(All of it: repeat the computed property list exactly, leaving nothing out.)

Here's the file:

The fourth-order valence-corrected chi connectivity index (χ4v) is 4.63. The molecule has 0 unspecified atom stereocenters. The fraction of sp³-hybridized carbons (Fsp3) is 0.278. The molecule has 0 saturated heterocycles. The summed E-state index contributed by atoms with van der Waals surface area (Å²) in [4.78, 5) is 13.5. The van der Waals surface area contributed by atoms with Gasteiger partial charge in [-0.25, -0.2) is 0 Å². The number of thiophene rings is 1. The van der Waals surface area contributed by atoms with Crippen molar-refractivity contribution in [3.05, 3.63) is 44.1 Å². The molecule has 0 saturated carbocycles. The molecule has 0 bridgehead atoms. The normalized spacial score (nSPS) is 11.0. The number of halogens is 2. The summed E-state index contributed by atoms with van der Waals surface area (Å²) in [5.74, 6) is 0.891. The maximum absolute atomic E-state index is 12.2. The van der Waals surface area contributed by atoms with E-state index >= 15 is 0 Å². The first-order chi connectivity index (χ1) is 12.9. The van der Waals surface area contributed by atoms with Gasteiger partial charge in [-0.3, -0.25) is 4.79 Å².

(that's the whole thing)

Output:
The fourth-order valence-corrected chi connectivity index (χ4v) is 4.63. The molecule has 0 unspecified atom stereocenters. The fraction of sp³-hybridized carbons (Fsp3) is 0.278. The molecule has 0 saturated heterocycles. The summed E-state index contributed by atoms with van der Waals surface area (Å²) in [4.78, 5) is 13.5. The van der Waals surface area contributed by atoms with Gasteiger partial charge in [-0.25, -0.2) is 0 Å². The number of thiophene rings is 1. The van der Waals surface area contributed by atoms with Crippen molar-refractivity contribution in [3.05, 3.63) is 44.1 Å². The molecule has 0 saturated carbocycles. The molecule has 0 bridgehead atoms. The normalized spacial score (nSPS) is 11.0. The number of halogens is 2. The summed E-state index contributed by atoms with van der Waals surface area (Å²) in [5.74, 6) is 0.891. The maximum absolute atomic E-state index is 12.2. The van der Waals surface area contributed by atoms with E-state index >= 15 is 0 Å². The first-order chi connectivity index (χ1) is 12.9. The van der Waals surface area contributed by atoms with Gasteiger partial charge in [-0.3, -0.25) is 4.79 Å².